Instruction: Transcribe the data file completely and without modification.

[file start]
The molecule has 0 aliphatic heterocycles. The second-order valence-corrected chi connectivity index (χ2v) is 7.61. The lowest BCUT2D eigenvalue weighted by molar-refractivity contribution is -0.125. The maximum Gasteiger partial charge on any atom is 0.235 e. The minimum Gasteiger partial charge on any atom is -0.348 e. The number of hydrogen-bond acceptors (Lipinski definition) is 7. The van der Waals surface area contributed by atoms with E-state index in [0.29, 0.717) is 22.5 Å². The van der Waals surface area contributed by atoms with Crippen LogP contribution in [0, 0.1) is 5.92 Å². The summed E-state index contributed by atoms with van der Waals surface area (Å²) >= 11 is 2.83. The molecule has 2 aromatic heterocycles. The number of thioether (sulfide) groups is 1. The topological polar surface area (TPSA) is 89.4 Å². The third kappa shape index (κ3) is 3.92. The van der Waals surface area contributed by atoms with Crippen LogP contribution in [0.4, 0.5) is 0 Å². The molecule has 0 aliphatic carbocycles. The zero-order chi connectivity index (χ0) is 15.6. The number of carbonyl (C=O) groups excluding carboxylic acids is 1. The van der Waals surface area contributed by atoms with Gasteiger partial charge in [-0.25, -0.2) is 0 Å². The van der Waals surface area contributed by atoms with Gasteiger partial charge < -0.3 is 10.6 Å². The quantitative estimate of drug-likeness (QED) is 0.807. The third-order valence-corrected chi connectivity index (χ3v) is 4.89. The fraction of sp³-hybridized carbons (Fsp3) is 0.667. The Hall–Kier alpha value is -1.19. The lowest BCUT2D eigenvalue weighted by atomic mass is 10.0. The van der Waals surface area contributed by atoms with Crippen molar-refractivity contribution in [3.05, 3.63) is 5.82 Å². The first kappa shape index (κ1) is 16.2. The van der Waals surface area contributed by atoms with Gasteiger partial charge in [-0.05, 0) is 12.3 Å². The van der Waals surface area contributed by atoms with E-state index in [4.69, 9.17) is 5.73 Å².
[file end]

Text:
The molecule has 0 aliphatic heterocycles. The second-order valence-corrected chi connectivity index (χ2v) is 7.61. The lowest BCUT2D eigenvalue weighted by molar-refractivity contribution is -0.125. The maximum Gasteiger partial charge on any atom is 0.235 e. The minimum Gasteiger partial charge on any atom is -0.348 e. The number of hydrogen-bond acceptors (Lipinski definition) is 7. The van der Waals surface area contributed by atoms with E-state index in [0.29, 0.717) is 22.5 Å². The van der Waals surface area contributed by atoms with Crippen LogP contribution in [0, 0.1) is 5.92 Å². The summed E-state index contributed by atoms with van der Waals surface area (Å²) >= 11 is 2.83. The molecule has 2 aromatic heterocycles. The number of thioether (sulfide) groups is 1. The topological polar surface area (TPSA) is 89.4 Å². The third kappa shape index (κ3) is 3.92. The van der Waals surface area contributed by atoms with Crippen LogP contribution in [0.4, 0.5) is 0 Å². The molecule has 0 aliphatic carbocycles. The zero-order chi connectivity index (χ0) is 15.6. The number of carbonyl (C=O) groups excluding carboxylic acids is 1. The van der Waals surface area contributed by atoms with Gasteiger partial charge in [-0.25, -0.2) is 0 Å². The van der Waals surface area contributed by atoms with Gasteiger partial charge < -0.3 is 10.6 Å². The quantitative estimate of drug-likeness (QED) is 0.807. The third-order valence-corrected chi connectivity index (χ3v) is 4.89. The fraction of sp³-hybridized carbons (Fsp3) is 0.667. The Hall–Kier alpha value is -1.19. The lowest BCUT2D eigenvalue weighted by atomic mass is 10.0. The van der Waals surface area contributed by atoms with Crippen molar-refractivity contribution in [3.05, 3.63) is 5.82 Å². The first kappa shape index (κ1) is 16.2. The van der Waals surface area contributed by atoms with Gasteiger partial charge in [-0.05, 0) is 12.3 Å². The van der Waals surface area contributed by atoms with E-state index in [4.69, 9.17) is 5.73 Å².